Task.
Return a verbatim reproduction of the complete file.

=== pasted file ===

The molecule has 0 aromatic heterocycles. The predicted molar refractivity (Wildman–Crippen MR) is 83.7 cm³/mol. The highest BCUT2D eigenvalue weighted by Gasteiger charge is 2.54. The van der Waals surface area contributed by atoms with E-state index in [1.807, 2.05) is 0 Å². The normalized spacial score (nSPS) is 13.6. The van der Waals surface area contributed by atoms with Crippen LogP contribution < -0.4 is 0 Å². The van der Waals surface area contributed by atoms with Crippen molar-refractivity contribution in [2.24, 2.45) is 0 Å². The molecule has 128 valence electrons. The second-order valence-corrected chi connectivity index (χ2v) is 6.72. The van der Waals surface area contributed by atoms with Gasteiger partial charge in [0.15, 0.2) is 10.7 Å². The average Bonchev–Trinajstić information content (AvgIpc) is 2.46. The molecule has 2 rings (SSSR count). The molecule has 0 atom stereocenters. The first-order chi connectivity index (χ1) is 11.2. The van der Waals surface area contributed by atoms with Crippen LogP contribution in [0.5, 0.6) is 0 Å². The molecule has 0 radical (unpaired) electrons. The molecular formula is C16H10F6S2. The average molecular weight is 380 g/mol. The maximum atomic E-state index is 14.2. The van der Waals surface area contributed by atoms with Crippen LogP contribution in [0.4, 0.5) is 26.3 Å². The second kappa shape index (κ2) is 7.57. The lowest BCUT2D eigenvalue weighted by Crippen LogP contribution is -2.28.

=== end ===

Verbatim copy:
The molecule has 0 aromatic heterocycles. The predicted molar refractivity (Wildman–Crippen MR) is 83.7 cm³/mol. The highest BCUT2D eigenvalue weighted by Gasteiger charge is 2.54. The van der Waals surface area contributed by atoms with E-state index in [1.807, 2.05) is 0 Å². The normalized spacial score (nSPS) is 13.6. The van der Waals surface area contributed by atoms with Crippen LogP contribution < -0.4 is 0 Å². The van der Waals surface area contributed by atoms with Crippen molar-refractivity contribution in [2.24, 2.45) is 0 Å². The molecule has 128 valence electrons. The second-order valence-corrected chi connectivity index (χ2v) is 6.72. The van der Waals surface area contributed by atoms with Gasteiger partial charge in [0.15, 0.2) is 10.7 Å². The average Bonchev–Trinajstić information content (AvgIpc) is 2.46. The molecule has 2 rings (SSSR count). The molecule has 0 atom stereocenters. The first-order chi connectivity index (χ1) is 11.2. The van der Waals surface area contributed by atoms with Crippen LogP contribution in [0.5, 0.6) is 0 Å². The molecule has 0 radical (unpaired) electrons. The molecular formula is C16H10F6S2. The average molecular weight is 380 g/mol. The maximum atomic E-state index is 14.2. The van der Waals surface area contributed by atoms with Crippen LogP contribution in [0.4, 0.5) is 26.3 Å². The second kappa shape index (κ2) is 7.57. The lowest BCUT2D eigenvalue weighted by Crippen LogP contribution is -2.28.